I have tried both the classical and the New Cyanotype processes and find the new process, developed by Mike Ware, to be much easier to work with. You can read Mike Ware's detailed description at The New Cyanotype Process. I have copied the formula and step by step preparation from that site and provide it here.

Sensitizer Chemicals needed

Ammonium Iron (III) Oxalate 30.0 g
Potassium Ferricyanide 10.0 g
Ammonium Dichromate (25% solution) 0.5 cc
Distilled water to make 100.0 cc

Preparation of Sensitizer
The preparation of this sensitizer solution calls for a bit more experience in chemical manipulation than is required to make a traditional cyanotype sensitizer, so don't undertake it unless you are fairly confident. This work should be carried out under tungsten light, not fluorescent or daylight. Please note that all the chemicals are poisonous!

1. Using a pestle and mortar, finely powder 10 g Potassium Ferricyanide. Wear a dust mask, to avoid inhalation of the powder, and pay attention to thoroughly completing this step, which is indicated when all the red crystals are crushed to a yellow powder.
2. Heat ca. 30 cc distilled water to ca. 50º C and dissolve in it 30 g Ammonium Iron (III) Oxalate.
3. Add 0.5 cc 25% Ammonium Dichromate solution, (previously prepared by dissolving 5 g of the solid in distilled water and making up to a final volume of 20 cc). Mix thoroughly.
4. To the solution, while it is still hot, add the 10 g of finely powdered Potassium Ferricyanide in small portions with vigorous stirring; few (or preferably no) red crystals should be seen, and green crystals will begin to appear. Set the solution aside in a dark place to cool and crystallize for about one hour.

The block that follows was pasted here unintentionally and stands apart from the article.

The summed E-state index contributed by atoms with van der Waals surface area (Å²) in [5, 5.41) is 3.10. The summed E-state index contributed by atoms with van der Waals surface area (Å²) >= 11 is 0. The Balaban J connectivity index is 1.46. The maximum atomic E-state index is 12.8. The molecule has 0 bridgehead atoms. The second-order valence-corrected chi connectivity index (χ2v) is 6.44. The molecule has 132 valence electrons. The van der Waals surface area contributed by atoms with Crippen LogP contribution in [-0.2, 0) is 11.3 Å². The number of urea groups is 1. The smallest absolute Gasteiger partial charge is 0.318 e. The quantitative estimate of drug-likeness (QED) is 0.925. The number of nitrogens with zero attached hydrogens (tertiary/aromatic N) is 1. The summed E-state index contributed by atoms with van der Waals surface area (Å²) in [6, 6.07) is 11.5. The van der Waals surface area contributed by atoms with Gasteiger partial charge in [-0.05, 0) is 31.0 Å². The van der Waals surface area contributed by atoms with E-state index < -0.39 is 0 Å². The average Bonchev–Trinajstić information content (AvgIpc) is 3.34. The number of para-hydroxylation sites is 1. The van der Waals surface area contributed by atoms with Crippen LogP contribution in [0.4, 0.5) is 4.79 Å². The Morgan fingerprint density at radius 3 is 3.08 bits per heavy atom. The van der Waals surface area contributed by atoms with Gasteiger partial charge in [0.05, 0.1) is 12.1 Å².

5. Separate most of the liquid from the green crystals by filtration. The green solid (Potassium Iron (III) Oxalate) is disposed of safely (poisonous!). The volume of solution extracted should be ca. 30 to 33 cc.
6. Make up the olive-yellow coloured solution with distilled water to a final volume of 100 cc. The sensitizer can be made more dilute (e.g. up to 200 cc): it will be faster to print, but yield a less intense blue.
7. Filter the sensitizer solution and store it in a brown bottle kept in the dark; its shelf life should be at least a year.

Personal Notes:

I used sensitizer that was mixed three years ago and it worked fine. With the sensitizer that I mixed three years ago and some that was freshly mixed I had problems with fogged highlights and staining in the masked area around the image. I found that by adding citric acid and potassium dichromate to the sensitizer before coating I got very clear highlights and the staining in the white border area was eliminated.

Potassium Dichromate (1%) 1 drop per 10 drops of sensitizer
Citric Acid (12%) 1 drop per 10 drops of sensitizer

I give a single coat with a glass rod. By adding one drop of Tween 20 (5%) per 10 drops of sensitizer I get better results. I have coated and dried as many as four sheets of paper at the same time and used them within an hour and had no problems with staining.

I experimented with the following papers with mixed results.

Stonehenge: Good contrast and D-max but grainy.
Rising Gallery 100: Good contrast and D-max but grainy.
albireo Good contrast and D-max and not grainy at all. Gave the best results.
Whatman Hanga: Good contrast and D-max and not grainy.

Wet Processing:
After exposure I place the prints in a 2% citric acid solution and agitate them for one minute. By now they are almost completely cleared. I next move the prints to a tray of water and agitate. My tap water is alkaline having a pH of about 8 so I acidify it with one gram of citric acid per five liters of tap water to bring the pH to about 5.5. I change the water every minute for four minutes. I next run the prints through a weak hydrogen peroxide solution (about .3%) for 15~30 seconds to bring the reversed shadow tones to a deep blue. Finally the prints are rinsed in tap water. I monitor this final step closely because the alkalinity of my tap water gradually bleaches cyanotypes.

Sodium Bicarbonate Reducer (Bleach):
Sodium bicarbonate bleaches, and at the same time, causes the color to shift to a very deep blue. Initially it seems to act more on the highlights than on the shadows. A saturated solution can be used to clean up splatters and sensitizer edge lines in the white borders. For general bleaching I add two teaspoonfuls (about eight grams) to one liter of water.